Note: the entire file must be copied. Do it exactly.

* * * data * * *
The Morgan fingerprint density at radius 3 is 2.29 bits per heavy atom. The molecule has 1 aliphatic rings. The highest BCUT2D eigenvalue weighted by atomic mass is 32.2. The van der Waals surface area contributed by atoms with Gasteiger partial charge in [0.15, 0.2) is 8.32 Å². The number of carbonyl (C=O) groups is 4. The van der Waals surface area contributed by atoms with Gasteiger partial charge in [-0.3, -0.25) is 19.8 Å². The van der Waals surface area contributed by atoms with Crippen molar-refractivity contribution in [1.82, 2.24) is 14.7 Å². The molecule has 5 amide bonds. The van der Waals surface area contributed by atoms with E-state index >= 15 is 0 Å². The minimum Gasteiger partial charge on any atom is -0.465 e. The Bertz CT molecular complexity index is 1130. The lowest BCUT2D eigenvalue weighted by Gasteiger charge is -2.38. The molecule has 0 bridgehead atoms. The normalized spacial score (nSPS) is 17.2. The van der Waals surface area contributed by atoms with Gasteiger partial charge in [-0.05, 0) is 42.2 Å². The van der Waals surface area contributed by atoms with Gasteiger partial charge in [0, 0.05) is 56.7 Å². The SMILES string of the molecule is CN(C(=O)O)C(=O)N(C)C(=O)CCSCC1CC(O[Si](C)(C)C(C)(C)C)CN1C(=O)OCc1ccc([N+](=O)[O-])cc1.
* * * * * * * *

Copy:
The Morgan fingerprint density at radius 3 is 2.29 bits per heavy atom. The molecule has 1 aliphatic rings. The highest BCUT2D eigenvalue weighted by atomic mass is 32.2. The van der Waals surface area contributed by atoms with Gasteiger partial charge in [0.15, 0.2) is 8.32 Å². The number of carbonyl (C=O) groups is 4. The van der Waals surface area contributed by atoms with Gasteiger partial charge in [-0.3, -0.25) is 19.8 Å². The van der Waals surface area contributed by atoms with Crippen molar-refractivity contribution in [1.82, 2.24) is 14.7 Å². The molecule has 5 amide bonds. The van der Waals surface area contributed by atoms with E-state index >= 15 is 0 Å². The minimum Gasteiger partial charge on any atom is -0.465 e. The Bertz CT molecular complexity index is 1130. The lowest BCUT2D eigenvalue weighted by Gasteiger charge is -2.38. The molecule has 0 bridgehead atoms. The normalized spacial score (nSPS) is 17.2. The van der Waals surface area contributed by atoms with Gasteiger partial charge in [-0.05, 0) is 42.2 Å². The van der Waals surface area contributed by atoms with Gasteiger partial charge in [0, 0.05) is 56.7 Å². The SMILES string of the molecule is CN(C(=O)O)C(=O)N(C)C(=O)CCSCC1CC(O[Si](C)(C)C(C)(C)C)CN1C(=O)OCc1ccc([N+](=O)[O-])cc1.